Unboxing Past

02 September 2021 Helgard Haug / Rimini Protokoll

For 34 years, 513 gray archive boxes have been stored in the depot of the Archaeological Museum Frankfurt. 105 of them bear the inscription "Börneplatzsynagoge", on the others it says "Judengasse".

(1) Countless boxes of finds are stored in the depot of the Archaeological Museum. Photos: Helgard Haug
(2) 513 of them are inscribed with the names of the sites and house names of the early modern Judengasse.

In 1987 and 1990, during construction work in downtown Frankfurt, foundations of the synagogue destroyed during the November pogroms of 1938 were uncovered, as well as of buildings still dating from the Baroque period in the former Judengasse, the first ghetto in Germany. All the finds were recovered and deposited in boxes, but after a quick archiving they were not approached again. In mid-2020, archaeologist Thorsten Sonnemann began opening the boxes and systematically recording the contents. Thus he measures, numbers, photographs, looks at, analyzes and inventories stones, tiles, shards, utilitarian and everyday objects, as well as parts of the brutally destroyed Torah shrine.

(3) Model of the white office in which archaeologist Dr. Thorsten Sonnemann opens the boxes - set up in the depot of the Archaeological Museum Frankfurt
(4) Top view of the white office model

"Unboxing Past" is an artistic project that, for the first time in the history of significant archaeological processes, meticulously accompanies the opening of archive boxes and the associated work processes of the archaeologist with three cameras and an audio recording device. "Unboxing Past" is also a digital encounter and archive space created in cooperation with the Motion Bank project at Mainz University of Applied Sciences. A wide variety of people will come together in small groups to engage with the recordings.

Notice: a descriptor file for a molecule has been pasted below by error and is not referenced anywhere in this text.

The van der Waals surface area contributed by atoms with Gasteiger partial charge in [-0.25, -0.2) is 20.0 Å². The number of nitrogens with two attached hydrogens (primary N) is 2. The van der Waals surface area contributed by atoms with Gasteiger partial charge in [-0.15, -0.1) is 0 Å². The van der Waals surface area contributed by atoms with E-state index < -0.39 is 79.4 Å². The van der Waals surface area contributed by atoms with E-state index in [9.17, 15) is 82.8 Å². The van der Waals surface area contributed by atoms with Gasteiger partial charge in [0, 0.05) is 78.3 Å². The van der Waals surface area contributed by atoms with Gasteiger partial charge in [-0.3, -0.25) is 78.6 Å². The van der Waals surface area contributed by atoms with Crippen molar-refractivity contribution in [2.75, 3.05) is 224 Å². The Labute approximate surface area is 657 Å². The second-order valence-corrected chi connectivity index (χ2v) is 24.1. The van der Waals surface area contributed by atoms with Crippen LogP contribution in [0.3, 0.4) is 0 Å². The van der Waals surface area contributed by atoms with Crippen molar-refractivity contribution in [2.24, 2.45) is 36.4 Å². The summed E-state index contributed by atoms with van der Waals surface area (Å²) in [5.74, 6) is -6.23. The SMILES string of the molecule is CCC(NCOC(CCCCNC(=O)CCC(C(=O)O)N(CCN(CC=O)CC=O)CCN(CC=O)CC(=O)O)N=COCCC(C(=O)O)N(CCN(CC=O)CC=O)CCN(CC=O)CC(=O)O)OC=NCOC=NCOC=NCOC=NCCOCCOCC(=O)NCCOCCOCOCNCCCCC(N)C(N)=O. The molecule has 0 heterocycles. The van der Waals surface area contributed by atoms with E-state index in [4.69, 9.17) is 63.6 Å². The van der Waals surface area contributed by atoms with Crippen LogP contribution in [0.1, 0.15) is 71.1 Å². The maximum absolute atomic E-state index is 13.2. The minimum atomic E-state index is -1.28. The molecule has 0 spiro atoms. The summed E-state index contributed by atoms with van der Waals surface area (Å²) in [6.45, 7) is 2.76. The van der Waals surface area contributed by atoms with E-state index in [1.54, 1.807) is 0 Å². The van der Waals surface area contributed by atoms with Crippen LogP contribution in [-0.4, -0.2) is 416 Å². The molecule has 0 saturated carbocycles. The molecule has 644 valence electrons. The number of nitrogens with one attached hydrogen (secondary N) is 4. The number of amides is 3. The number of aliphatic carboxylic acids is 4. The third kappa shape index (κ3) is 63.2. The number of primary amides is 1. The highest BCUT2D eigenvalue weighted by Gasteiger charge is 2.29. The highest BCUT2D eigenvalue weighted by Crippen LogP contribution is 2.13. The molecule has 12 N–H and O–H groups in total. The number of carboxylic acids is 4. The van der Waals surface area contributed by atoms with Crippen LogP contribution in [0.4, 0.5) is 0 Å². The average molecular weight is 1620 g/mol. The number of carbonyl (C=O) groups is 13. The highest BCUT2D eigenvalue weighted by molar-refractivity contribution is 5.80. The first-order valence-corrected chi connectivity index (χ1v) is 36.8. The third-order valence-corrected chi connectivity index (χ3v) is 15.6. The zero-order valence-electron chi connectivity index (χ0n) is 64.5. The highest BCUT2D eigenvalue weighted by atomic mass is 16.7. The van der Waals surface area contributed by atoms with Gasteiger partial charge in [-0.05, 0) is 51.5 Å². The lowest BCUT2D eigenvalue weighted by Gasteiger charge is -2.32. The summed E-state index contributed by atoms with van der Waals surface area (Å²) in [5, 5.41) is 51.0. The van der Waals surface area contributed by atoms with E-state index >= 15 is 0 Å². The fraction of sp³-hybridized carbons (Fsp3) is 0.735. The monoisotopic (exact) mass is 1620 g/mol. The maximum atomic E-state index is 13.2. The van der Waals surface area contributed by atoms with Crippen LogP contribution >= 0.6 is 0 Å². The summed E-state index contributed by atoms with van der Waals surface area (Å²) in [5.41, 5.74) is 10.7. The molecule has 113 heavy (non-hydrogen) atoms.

Unlike the archaeologist Sonnemann, they work with their very own means on a conceivable future for the stones. Instead of folding rulers and scales, they use guiding questions for orientation: How do we remember? What do we need to remember? How can the history of these fragments and the human crimes associated with them be conveyed? And above all: How can stones be made to speak?

with the archaeologist Dr. Thorsten Sonnemann

Concept, direction: Helgard Haug

Dramaturgy: Moritz von Rappard

Film editing: Juan Pablo Bedoya

Interior design: Hagen Bonifer

Video equipment: Yannic Bill

Digitization: Motion Bank

Count me in!

Starting in September 2021, "Unboxing Past" invites curated groups to engage with these questions in a digital encounter space.If you are interested in being part of this, feel free to sign up in our contact form.In exchange with two other participants, they will discursively, artistically, and emotionally survey the found objects and discuss how the stones can remain audible.